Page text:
Is Netflix’s App UPGRADE a Cure for Bandwidth Sticker Shock?

The rising cost of mobile bandwidth has now become a limiting factor for Netflix (NASDAQ:NFLX), preventing subscribers from streaming video on their mobile devices as they would were they not at risk of huge overage fees, or not prevented from doing so by throttling.

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As the preponderance of net-connected devices such as smartphones and tablets and their demands for bandwidth puts the infrastructure of cellular providers under severe strain, companies including Verizon (NYSE:VZ) and AT&T (NYSE:T) have been doing their best to wean customers off ‘unlimited data’ plans in favor of tiered ‘data buckets.’

The problem is that a subscriber to such a plan may get a nasty shock on receiving his phone bill due to charges for high volume downloads like videos. Even some ‘unlimited’ services limit download speeds to a very low level after the subscriber hits a maximum download threshold. Video content viewing is simply not possible at these adjusted speeds.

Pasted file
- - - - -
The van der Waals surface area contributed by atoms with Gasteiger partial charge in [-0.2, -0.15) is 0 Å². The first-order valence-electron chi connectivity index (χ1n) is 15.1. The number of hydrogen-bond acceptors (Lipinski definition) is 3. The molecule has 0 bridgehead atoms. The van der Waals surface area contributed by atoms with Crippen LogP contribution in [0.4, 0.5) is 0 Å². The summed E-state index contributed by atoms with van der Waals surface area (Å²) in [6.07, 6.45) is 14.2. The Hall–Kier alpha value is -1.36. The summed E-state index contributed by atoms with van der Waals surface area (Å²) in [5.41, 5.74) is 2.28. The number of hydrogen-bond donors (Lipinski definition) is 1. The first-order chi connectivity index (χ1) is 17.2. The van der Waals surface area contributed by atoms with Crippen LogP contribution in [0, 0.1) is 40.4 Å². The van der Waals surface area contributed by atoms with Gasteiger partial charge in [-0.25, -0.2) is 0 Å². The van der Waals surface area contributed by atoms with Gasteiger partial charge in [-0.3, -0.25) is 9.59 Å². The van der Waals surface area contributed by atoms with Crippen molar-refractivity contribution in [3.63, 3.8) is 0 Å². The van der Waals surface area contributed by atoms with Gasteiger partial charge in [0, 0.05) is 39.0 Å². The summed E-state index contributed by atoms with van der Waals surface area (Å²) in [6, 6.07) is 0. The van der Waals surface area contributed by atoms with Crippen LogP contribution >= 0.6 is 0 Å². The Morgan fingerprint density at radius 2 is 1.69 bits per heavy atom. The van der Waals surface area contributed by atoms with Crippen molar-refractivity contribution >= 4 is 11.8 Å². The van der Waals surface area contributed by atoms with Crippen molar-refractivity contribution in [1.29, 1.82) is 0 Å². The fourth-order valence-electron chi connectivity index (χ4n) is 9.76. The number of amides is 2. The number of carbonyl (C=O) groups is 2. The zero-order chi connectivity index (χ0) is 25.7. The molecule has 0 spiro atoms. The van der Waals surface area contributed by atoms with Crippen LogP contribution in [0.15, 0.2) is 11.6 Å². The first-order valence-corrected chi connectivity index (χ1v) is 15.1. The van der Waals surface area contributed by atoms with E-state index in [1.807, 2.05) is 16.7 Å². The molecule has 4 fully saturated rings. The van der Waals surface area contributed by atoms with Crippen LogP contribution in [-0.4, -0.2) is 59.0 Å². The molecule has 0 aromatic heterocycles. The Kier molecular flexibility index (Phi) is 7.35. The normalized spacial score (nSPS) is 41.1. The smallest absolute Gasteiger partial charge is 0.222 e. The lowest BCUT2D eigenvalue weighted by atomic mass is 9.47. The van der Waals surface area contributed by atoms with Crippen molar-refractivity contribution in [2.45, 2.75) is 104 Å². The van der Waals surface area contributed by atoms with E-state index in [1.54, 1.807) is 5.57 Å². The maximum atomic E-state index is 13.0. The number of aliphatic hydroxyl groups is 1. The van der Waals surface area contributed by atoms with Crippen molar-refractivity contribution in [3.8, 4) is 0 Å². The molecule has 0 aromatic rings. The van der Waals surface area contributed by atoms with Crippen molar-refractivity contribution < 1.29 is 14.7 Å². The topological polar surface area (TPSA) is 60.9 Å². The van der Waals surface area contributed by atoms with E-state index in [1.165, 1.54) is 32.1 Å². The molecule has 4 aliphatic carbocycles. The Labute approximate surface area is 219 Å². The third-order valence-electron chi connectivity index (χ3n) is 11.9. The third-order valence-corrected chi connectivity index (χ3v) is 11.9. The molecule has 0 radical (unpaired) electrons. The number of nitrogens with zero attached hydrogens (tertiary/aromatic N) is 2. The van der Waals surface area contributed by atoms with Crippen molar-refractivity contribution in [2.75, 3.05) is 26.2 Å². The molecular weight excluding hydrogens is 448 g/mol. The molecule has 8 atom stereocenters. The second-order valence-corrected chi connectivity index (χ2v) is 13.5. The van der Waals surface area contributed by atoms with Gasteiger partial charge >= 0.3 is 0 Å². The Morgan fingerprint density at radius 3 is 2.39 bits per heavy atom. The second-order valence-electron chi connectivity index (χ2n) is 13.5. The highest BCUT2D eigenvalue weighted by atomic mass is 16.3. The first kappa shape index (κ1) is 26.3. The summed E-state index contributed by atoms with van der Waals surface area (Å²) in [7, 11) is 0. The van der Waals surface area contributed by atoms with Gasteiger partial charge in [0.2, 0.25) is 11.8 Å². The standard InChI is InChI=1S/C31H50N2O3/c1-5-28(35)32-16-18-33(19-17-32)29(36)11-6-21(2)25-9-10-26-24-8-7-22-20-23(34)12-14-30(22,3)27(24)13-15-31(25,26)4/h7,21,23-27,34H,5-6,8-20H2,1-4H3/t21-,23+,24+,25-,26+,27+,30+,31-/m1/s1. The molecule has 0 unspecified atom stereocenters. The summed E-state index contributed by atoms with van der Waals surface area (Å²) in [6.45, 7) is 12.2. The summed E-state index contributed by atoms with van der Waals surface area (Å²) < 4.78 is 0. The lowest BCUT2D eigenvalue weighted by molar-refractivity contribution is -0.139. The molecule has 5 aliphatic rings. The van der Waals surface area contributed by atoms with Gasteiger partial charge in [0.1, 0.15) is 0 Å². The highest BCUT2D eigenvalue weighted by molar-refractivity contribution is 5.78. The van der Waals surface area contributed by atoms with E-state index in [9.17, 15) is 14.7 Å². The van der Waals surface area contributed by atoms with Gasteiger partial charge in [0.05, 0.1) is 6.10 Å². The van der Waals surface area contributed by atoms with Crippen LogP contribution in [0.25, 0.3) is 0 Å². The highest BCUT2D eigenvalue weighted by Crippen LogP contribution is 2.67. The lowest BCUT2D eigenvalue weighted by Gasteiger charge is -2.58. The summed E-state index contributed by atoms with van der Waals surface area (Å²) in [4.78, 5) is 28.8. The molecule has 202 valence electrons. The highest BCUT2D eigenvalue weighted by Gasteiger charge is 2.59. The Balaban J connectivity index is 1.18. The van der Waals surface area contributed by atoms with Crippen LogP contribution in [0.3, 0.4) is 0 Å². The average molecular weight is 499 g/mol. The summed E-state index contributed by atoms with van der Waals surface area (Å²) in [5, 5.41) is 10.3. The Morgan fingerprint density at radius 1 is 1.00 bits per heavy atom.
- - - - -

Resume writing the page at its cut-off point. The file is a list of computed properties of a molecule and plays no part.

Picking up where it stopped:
Pending formalization of some kind of revenue-sharing arrangement between itself and the carriers, Netflix has done the next best thing in the circumstances to protect its subscribers from sticker shock for bandwidth – turn it off!

The latest update to its iPhone and iPad apps allows a customer to toggle on and off Internet connectivity via 3G or 4G, and use Wi-Fi instead. The customer therefore makes the tradeoff between everywhere-access and painful phone bills.

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